A growing number of studies indicate physical activity can help protect the brain from cognitive decline, said investigator James T. Becker, Ph.D., professor of psychiatry, Pitt School of Medicine..... "Our study is one of the largest to examine the relationship between physical activity and cognitive decline, and the results strongly support the notion that staying active maintains brain health."

Led by Cyrus Raji, M.D., Ph.D., formerly a student at Pitt School of Medicine and now a senior radiology resident at UCLA, the team examined data obtained over five years from nearly 876 people 65 or older participating in the multicenter Cardiovascular Health Study. All participants had brain scans and periodic cognitive assessments. They also were surveyed about how frequently they engaged in physical activities, such as walking, tennis, dancing and golfing, to assess their calorie expenditure or energy output per week.

Using mathematical modeling, the researchers found that the individuals who burned the most calories had larger gray matter volumes in the frontal, temporal and parietal lobes of the brain, areas that are associated with memory, learning and performing complex cognitive tasks. In a subset of more than 300 participants at the Pitt site, those with the highest energy expenditure had larger gray matter volumes in key areas on initial brain scans and were half as likely to have developed Alzheimer's disease five years later.

"Gray matter houses all of the neurons in your brain, so its volume can reflect neuronal health," Dr. Raji explained. "We also noted that these volumes increased if people became more active over five years leading up to their brain MRI."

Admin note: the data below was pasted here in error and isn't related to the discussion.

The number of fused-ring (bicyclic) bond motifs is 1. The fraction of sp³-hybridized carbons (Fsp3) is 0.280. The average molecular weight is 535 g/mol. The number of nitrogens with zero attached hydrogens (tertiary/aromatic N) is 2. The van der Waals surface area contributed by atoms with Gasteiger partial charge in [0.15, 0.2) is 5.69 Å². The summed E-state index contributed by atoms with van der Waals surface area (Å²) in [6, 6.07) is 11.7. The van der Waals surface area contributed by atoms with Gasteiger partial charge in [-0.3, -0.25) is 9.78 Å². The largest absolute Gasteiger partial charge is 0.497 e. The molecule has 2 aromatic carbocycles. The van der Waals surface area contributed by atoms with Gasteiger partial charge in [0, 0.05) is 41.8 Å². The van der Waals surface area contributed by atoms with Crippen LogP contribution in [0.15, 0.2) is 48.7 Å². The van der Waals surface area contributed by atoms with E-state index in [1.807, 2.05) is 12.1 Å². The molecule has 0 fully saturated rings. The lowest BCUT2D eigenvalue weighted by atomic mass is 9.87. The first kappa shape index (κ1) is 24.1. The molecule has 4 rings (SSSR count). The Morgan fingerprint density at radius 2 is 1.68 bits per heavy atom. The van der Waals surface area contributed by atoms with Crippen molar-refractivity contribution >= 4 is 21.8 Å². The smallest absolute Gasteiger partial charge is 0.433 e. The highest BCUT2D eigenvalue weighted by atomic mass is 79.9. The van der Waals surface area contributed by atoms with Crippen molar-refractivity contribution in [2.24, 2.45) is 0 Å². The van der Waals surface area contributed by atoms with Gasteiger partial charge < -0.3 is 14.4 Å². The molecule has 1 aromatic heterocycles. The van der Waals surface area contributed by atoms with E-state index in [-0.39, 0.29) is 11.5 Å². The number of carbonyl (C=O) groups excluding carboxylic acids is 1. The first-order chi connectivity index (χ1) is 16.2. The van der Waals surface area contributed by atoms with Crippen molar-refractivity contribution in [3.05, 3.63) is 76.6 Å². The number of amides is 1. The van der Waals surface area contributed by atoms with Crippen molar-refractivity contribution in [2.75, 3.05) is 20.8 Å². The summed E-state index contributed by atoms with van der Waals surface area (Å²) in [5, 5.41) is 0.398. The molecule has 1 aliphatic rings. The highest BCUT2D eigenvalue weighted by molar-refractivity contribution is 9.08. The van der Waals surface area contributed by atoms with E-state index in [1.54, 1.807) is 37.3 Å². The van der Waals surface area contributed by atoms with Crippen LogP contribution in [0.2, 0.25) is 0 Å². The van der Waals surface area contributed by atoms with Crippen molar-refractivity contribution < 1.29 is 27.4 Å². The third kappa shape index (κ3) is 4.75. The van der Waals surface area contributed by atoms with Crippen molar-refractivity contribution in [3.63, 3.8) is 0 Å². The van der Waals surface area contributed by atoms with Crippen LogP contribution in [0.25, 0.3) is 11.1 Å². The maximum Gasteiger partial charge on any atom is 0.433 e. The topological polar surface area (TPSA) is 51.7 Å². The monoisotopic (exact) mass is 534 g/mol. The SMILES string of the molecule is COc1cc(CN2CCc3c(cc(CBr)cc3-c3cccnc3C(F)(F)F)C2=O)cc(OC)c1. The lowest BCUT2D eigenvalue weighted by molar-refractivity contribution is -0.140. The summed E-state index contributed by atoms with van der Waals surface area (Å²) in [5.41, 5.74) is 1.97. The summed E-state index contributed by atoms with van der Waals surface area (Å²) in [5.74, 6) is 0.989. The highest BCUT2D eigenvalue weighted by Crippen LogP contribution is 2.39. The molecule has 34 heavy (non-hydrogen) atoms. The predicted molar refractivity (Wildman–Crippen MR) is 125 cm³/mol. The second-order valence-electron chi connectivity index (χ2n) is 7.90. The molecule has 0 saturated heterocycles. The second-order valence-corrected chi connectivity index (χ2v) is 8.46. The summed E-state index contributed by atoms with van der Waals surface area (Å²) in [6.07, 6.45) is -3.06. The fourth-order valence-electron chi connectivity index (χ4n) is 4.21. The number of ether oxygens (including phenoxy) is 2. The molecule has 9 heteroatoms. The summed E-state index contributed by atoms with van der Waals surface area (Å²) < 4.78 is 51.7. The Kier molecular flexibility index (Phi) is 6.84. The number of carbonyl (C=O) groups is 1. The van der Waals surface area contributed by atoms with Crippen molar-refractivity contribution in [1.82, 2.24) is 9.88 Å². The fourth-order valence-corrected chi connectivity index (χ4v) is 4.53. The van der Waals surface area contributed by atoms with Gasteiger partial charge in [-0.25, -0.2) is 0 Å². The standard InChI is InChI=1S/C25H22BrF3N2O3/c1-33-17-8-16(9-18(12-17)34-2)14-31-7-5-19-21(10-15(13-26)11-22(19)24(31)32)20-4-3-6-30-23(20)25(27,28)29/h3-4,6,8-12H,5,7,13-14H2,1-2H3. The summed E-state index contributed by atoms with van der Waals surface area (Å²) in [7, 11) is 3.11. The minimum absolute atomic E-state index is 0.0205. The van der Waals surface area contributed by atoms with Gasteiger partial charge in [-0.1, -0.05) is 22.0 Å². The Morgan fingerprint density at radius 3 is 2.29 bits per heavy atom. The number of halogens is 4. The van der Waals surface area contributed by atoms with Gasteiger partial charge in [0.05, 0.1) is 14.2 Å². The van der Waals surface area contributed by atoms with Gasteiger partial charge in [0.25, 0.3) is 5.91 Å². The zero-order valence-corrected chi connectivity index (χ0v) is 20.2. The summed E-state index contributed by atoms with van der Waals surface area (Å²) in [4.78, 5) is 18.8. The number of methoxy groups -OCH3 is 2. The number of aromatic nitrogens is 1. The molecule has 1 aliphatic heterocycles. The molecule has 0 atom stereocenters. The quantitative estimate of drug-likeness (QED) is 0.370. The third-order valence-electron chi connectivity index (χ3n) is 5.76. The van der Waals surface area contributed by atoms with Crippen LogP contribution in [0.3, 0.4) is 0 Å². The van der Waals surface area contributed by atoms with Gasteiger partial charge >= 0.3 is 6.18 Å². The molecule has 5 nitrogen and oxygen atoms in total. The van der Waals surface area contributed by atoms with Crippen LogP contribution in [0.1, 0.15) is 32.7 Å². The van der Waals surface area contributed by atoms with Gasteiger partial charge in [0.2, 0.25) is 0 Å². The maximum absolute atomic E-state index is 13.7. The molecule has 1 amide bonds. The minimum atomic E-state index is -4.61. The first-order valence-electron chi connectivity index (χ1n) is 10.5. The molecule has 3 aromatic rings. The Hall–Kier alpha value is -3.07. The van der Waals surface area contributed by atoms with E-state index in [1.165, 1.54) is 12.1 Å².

New research has found that low vitamin D levels among older adults is associated with accelerated cognitive decline and impaired performance (particularly in areas of memory and executive function). The next research in this area will have to look at whether vitamin D supplementation will change (slow down) the decline. Please note that it is widely accepted that an average daily intake of 1000 IU  of D3 daily is safe. The best source of  vitamin D is sunlight. From Science Daily:

Low vitamin D among elderly associated with decline in cognition, dementia

Vitamin D insufficiency among the elderly is highly correlated with accelerated cognitive decline and impaired performance, particularly in domains such as memory loss that are associated with Alzheimer's disease and dementia, researchers with the UC Davis Alzheimer's Disease Center and Rutgers University have found. The effect is "substantial," with individuals with low vitamin D declining at a rate three times faster than those with adequate vitamin D levels

The researchers said their findings amplify the importance of identifying vitamin D insufficiency among the elderly, particularly high-risk groups such as African-Americans and Hispanics, who are less able to absorb the nutrient from its most plentiful source: sunshine. Among those groups and other darker-skinned individuals, low vitamin D should be considered a risk factor for dementia, they said. "Independent of race or ethnicity, baseline cognitive abilities and a host of other risk factors, vitamin D insufficiency was associated with significantly faster declines in both episodic memory and executive function performance," said Joshua Miller...

The large, longitudinal study was conducted in nearly 400 racially and ethnically diverse men and women in Northern California participating in longitudinal research at the Alzheimer's Disease Center in Sacramento, Calif. Fifty percent of participants were Caucasian and 50 percent were African-American or Hispanic. The participants had a mean age of 76 and were either cognitively normal, had mild cognitive impairment, or dementia.The participants' serum vitamin D status was measured at the beginning of the study.... Overall, 26 percent were deficient and 35 percent were insufficient. Among Caucasians, 54 percent had low vitamin D, compared with 70 percent of African-Americans and Hispanics.